That $F$ should really be something like $F_n$, defining a family of functions and then your total $F$ would really be the union of the $\{F_n\}$ over the domains where they are non-zero. Then unless I am much mistaken each of those domains will have length $2$ and so we can define your family of functions as you had above and then have a dispatcher ...

17

"... I need it only as a function of x" ClearAll[f] f[x_] := Min[x - Quotient[x, 2], 1 + Quotient[x, 2]] Plot[f[x], {x, 0, 10}] Plot[f[x], {x, -5, 10}] Plot[f[x], {x, 0, 50}]

16

l = {0, 2, 5, 9, 14}; a0 = Total[UnitStep[t - l]] - 1; Plot[a0, {t, First[l], Last[l]}, Exclusions -> None, Frame -> True, PlotStyle -> {Directive[Red, Thick]}]

15

In M11+ you can use the "GetPolynomial" method of an interpolating function to obtain the corresponding piecewise expression (but only when using the default "Hermite" method): InterpolationToPiecewise[if_, x_] := Module[{main, default, grid}, grid = if["Grid"]; Piecewise[ {if @ "GetPolynomial"[#, x-#], x < First @ #}& /@ grid[[2 ;; -...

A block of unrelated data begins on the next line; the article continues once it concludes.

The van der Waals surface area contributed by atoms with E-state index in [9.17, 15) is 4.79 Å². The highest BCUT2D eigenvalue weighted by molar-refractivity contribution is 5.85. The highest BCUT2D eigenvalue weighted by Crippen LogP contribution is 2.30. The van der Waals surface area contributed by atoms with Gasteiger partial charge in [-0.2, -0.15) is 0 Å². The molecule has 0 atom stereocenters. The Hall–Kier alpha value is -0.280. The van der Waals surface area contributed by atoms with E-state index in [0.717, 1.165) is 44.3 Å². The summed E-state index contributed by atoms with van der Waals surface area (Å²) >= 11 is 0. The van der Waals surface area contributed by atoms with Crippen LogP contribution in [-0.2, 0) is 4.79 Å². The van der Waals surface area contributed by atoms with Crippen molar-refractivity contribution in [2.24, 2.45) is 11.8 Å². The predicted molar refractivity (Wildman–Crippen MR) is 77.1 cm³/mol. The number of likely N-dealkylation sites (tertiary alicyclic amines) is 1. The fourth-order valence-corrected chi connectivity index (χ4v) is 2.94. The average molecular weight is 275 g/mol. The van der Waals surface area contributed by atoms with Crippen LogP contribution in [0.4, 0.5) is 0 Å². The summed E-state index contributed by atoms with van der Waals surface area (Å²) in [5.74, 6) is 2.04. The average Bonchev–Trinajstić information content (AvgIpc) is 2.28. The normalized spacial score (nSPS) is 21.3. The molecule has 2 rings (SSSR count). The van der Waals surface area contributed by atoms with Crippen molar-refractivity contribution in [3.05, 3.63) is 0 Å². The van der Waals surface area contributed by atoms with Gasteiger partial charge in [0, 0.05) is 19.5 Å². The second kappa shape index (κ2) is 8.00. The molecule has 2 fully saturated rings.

14

You can force NDSolve to use the finite element method: uif = NDSolveValue[{-u''[x] == UnitBox[(x - 0.5) 0.5/0.2], u == 0, u' == 0}, u, {x, 0, 1}, Method -> {"PDEDiscretization" -> "FiniteElement"}]; Possibly, this might be the default. In any case if you compare to the analytical solution: aif = DSolveValue[{Rationalize[-u''[x] == ...

14

Let us look at what happens a bit and start with your first question (title): "Piecewise imposes internal boundaries in NDSolve - is this expected" Yes, that is expected if the function introduces a discontinuity in one of the coefficients and the spatial discretization method is the finite element method (FEM). The FEM will produce better results if the ...

13

Update: To overcome the issue I mention in the comment, also to make it more general, here is an upgraded version, which can deal with clipping and pointwise exclusion, and preserve styles specified in the original plot. The main function is this discontinuousHighlighter: Clear[discontinuousHighlighter] discontinuousHighlighter[origplot_, {excluMarker_, ...